It is not very hard to discern that this is a tall order for nuclear weapon states to achieve. The FSU and the US also spent decades translating some of these nuclear risk reduction measures into material realities. What is probably of particular consequence from Krepon's reading of history is that, the incipient phases are the toughest to plough through and tend to throw up the greatest 'vulnerability'. While Krepon sees these measures as worthwhile, he does not detail how they may be operationalized in the South Asian context. This does not however necessarily weaken the argument; on the contrary it concedes the space for factoring in the political culture of South Asia, in order to make for more credible nuclear risk reduction measures.

A second line of argument advanced by P.R.Chari theoretically engages and establishes the relevance of Glenn Snyder's well known 'stability-instability paradox' to the South Asian setting. The paradox argues that perceived nuclear stability may in fact generate levels of instability at lower levels. While conceding that the impetus for nuclearization in South Asia was prestige driven and supported by 'strategic enclaves' (Abraham) what attracts interest here is a consideration of the rationality-irrationality problem in the context of potential nuclear actions in South Asia. Chari argues persuasively that it would be wrong to assume a rationality of the military leadership in Pakistan just as much as India is capable of provocative and bellicose rhetoric in this regard. Accidents (Sagan), scope for misperceptions (Jervis) and the inability to maintain the distinction between combatants and non-combatants in the event of a nuclear conflict make nuclearization morally unacceptable. Chari also affirms that historical animosities need to be addressed and the Kashmir question needs to be resolved if we are to minimize the possibility of armed conflict involving nuclear weapons.

Gagne articulates a further affirmation of the relevance of the stability/instability paradox to the South Asian instance. He claims that 'deterrence in South Asia is tenuous at best.' An incremental strategy is recommended that will 'first build momentum, with small initiatives that are relatively easy to implement.' Distinguishing between the lineages of nuclear optimists (Waltz) and nuclear pessimists (Sagan), Gagne argues that the Waltzian prerequisites for nuclear stability do not obtain in South Asia. Thus he strikes a pessimistic note with regard to the future of stability in South Asia premised on existing nuclear theology and practice in the region.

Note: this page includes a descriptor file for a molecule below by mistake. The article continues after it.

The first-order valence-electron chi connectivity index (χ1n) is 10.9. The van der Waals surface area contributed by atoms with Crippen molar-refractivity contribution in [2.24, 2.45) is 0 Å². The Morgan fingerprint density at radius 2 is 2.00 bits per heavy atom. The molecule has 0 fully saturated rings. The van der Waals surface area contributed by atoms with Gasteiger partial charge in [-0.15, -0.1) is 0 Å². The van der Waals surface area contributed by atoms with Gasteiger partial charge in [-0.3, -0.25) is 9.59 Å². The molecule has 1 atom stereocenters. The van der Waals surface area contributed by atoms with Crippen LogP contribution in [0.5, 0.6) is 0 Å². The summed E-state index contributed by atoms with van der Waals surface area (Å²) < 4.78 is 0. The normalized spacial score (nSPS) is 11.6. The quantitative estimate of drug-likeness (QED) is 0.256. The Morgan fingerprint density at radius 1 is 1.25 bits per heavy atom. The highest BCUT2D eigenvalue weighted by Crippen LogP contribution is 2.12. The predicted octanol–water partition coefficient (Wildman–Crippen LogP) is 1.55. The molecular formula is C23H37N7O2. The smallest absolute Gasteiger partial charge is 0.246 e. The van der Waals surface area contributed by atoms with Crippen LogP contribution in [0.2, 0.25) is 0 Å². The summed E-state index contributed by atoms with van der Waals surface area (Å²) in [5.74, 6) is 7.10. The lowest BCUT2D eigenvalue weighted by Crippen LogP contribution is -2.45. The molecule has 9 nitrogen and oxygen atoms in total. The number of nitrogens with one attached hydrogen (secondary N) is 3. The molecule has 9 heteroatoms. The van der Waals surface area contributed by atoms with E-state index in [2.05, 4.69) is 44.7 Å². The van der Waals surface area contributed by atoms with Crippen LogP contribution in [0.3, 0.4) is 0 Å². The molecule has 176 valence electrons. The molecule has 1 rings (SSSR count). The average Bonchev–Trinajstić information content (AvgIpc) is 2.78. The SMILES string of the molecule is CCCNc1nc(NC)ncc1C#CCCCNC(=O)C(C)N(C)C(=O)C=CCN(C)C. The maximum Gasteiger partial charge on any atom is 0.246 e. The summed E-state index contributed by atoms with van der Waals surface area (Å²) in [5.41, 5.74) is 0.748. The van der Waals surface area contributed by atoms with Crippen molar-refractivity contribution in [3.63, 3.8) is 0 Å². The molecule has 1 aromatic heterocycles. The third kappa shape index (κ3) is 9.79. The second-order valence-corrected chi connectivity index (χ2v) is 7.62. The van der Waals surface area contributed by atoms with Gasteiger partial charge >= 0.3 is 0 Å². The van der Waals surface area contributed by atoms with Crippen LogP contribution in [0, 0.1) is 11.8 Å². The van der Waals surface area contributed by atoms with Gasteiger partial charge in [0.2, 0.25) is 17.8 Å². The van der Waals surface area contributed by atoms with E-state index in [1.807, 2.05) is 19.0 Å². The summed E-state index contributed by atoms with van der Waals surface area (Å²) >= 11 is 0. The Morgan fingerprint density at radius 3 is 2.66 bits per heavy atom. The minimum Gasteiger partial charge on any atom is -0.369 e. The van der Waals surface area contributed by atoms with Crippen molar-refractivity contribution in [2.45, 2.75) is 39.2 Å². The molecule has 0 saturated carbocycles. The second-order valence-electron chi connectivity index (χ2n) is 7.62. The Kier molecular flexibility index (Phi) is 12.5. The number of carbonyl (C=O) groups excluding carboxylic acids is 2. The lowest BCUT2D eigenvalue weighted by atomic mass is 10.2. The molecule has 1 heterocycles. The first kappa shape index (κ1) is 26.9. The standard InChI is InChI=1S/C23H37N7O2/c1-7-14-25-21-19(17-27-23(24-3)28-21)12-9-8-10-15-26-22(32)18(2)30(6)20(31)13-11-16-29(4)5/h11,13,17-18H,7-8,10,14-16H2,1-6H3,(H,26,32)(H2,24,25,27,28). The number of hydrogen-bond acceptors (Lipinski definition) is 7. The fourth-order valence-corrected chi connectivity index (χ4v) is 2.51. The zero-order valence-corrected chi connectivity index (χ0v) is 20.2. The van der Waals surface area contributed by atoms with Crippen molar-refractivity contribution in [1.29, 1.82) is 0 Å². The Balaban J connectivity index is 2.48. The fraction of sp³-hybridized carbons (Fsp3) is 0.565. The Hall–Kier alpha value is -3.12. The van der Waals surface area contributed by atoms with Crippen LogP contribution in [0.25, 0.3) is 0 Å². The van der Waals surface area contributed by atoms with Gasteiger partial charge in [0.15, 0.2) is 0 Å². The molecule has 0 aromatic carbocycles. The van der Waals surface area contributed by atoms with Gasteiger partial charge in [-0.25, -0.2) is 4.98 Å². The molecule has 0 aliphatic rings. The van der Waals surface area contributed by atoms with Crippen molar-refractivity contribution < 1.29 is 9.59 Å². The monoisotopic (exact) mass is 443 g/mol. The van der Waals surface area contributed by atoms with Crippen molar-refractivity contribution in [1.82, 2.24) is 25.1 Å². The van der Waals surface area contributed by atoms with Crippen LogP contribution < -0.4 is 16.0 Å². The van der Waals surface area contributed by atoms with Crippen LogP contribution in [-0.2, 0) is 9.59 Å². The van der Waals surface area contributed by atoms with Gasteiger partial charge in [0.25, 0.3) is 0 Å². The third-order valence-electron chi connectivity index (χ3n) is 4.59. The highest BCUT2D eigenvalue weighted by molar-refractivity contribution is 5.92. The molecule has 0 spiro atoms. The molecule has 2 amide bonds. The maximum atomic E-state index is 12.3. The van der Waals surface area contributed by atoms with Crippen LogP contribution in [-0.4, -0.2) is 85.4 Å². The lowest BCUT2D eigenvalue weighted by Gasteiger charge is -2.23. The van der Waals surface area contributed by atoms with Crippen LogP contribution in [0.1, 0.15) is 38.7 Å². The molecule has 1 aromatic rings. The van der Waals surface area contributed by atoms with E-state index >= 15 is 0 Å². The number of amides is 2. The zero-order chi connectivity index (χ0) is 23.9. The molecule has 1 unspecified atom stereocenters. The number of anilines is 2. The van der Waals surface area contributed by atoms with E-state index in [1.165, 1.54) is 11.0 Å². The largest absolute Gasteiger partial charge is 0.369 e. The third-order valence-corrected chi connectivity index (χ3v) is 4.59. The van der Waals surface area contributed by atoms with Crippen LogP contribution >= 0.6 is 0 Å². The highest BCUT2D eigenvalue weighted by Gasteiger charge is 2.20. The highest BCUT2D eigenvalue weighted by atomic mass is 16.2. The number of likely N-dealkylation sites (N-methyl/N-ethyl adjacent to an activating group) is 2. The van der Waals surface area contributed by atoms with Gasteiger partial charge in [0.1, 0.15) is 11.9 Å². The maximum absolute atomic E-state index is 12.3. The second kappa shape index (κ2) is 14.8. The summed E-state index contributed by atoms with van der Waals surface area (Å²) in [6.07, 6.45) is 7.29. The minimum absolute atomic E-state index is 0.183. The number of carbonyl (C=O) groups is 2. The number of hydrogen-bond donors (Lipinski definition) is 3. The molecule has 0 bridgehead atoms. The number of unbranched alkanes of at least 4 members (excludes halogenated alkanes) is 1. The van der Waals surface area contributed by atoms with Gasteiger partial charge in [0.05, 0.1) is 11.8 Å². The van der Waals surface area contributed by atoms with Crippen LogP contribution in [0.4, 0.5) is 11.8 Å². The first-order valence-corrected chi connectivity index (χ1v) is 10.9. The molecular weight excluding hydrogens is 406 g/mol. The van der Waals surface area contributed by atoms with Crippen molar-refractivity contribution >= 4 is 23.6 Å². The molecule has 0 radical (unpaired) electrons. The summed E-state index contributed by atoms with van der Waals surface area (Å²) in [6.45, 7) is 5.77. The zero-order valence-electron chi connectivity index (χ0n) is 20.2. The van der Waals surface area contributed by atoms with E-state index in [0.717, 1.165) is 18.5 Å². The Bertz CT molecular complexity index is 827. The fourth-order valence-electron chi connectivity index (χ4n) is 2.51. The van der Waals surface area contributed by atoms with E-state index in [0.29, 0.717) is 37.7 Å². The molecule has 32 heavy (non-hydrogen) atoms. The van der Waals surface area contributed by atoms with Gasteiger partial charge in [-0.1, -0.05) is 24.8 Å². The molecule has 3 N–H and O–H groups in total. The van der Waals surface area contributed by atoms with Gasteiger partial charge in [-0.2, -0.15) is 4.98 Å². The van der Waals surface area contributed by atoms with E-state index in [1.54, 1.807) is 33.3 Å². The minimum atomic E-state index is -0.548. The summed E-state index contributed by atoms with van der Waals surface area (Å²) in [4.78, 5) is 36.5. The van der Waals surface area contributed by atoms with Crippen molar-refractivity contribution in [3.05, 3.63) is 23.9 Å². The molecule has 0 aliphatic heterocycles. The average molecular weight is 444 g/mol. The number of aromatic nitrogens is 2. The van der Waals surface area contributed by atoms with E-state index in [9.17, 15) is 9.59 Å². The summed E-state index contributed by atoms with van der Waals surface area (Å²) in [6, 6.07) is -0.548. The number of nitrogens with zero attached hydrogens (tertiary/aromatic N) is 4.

While the tone and tenor of the book is largely framed by the opening three pieces the rest of the contributions are devoted substantially to the missile programmes, ambitions and dangers that are posed in the South Asian context. W.P.S.Sidhu for instance argues that we need to move towards a 'global de-alerting regime' or at the least a tripartite (involving China, India and Pakistan) level treaty formalization of the 'induction without deployment' formula. Such a posture is currently the mainstay of the Indian nuclear missile programme. The primary contention that Sidhu also makes in the context of South Asia is that learning about nuclear risk has been largely 'crisis driven'. The Kargil episode in his view established that nuclear weapons intrinsically did not guarantee that conflict would not occur nor did it guarantee that escalation scenarios in the future are impossible. Sidhu also underlines the significance of missiles in the South Asian context as delivery vehicles for nuclear warheads and argues that even conventional deployment of missiles may send wrong 'signals' to other nuclear weapon states in the region. Thus prior notification of 'missile movements' as well as a sound communication system is viewed as essential to any nuclear risk reduction scheme in our context.